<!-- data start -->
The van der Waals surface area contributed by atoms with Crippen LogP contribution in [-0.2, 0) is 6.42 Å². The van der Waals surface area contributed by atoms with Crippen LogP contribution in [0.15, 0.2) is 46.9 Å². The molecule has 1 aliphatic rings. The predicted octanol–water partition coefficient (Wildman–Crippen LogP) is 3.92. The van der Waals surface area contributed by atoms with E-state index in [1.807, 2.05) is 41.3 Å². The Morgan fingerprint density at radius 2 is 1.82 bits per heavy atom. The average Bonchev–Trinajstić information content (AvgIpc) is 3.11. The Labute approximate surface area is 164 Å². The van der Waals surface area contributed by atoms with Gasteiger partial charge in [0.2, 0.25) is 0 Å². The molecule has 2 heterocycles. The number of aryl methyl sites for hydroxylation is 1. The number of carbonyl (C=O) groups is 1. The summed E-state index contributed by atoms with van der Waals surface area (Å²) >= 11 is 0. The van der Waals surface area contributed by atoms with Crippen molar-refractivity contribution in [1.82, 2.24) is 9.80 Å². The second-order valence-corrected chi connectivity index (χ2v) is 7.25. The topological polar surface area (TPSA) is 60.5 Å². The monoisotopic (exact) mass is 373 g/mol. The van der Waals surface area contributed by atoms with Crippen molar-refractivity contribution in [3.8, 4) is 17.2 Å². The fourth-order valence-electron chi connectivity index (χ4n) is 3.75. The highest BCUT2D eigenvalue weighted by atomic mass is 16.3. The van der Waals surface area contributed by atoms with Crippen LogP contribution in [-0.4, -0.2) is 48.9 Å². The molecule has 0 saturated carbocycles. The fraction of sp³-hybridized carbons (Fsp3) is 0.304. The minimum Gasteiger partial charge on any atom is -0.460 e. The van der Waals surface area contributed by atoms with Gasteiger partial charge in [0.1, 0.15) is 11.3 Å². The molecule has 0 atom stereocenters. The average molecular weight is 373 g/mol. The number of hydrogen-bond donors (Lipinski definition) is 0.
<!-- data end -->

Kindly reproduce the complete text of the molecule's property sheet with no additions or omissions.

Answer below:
The van der Waals surface area contributed by atoms with Crippen LogP contribution in [-0.2, 0) is 6.42 Å². The van der Waals surface area contributed by atoms with Crippen LogP contribution in [0.15, 0.2) is 46.9 Å². The molecule has 1 aliphatic rings. The predicted octanol–water partition coefficient (Wildman–Crippen LogP) is 3.92. The van der Waals surface area contributed by atoms with E-state index in [1.807, 2.05) is 41.3 Å². The Morgan fingerprint density at radius 2 is 1.82 bits per heavy atom. The average Bonchev–Trinajstić information content (AvgIpc) is 3.11. The Labute approximate surface area is 164 Å². The van der Waals surface area contributed by atoms with Gasteiger partial charge in [0.2, 0.25) is 0 Å². The molecule has 2 heterocycles. The number of aryl methyl sites for hydroxylation is 1. The number of carbonyl (C=O) groups is 1. The summed E-state index contributed by atoms with van der Waals surface area (Å²) >= 11 is 0. The van der Waals surface area contributed by atoms with Crippen molar-refractivity contribution in [1.82, 2.24) is 9.80 Å². The second-order valence-corrected chi connectivity index (χ2v) is 7.25. The topological polar surface area (TPSA) is 60.5 Å². The monoisotopic (exact) mass is 373 g/mol. The van der Waals surface area contributed by atoms with Crippen molar-refractivity contribution in [3.8, 4) is 17.2 Å². The fourth-order valence-electron chi connectivity index (χ4n) is 3.75. The highest BCUT2D eigenvalue weighted by atomic mass is 16.3. The van der Waals surface area contributed by atoms with Crippen LogP contribution in [-0.4, -0.2) is 48.9 Å². The molecule has 0 saturated carbocycles. The fraction of sp³-hybridized carbons (Fsp3) is 0.304. The minimum Gasteiger partial charge on any atom is -0.460 e. The van der Waals surface area contributed by atoms with Gasteiger partial charge in [0.1, 0.15) is 11.3 Å². The molecule has 0 atom stereocenters. The average molecular weight is 373 g/mol. The number of hydrogen-bond donors (Lipinski definition) is 0.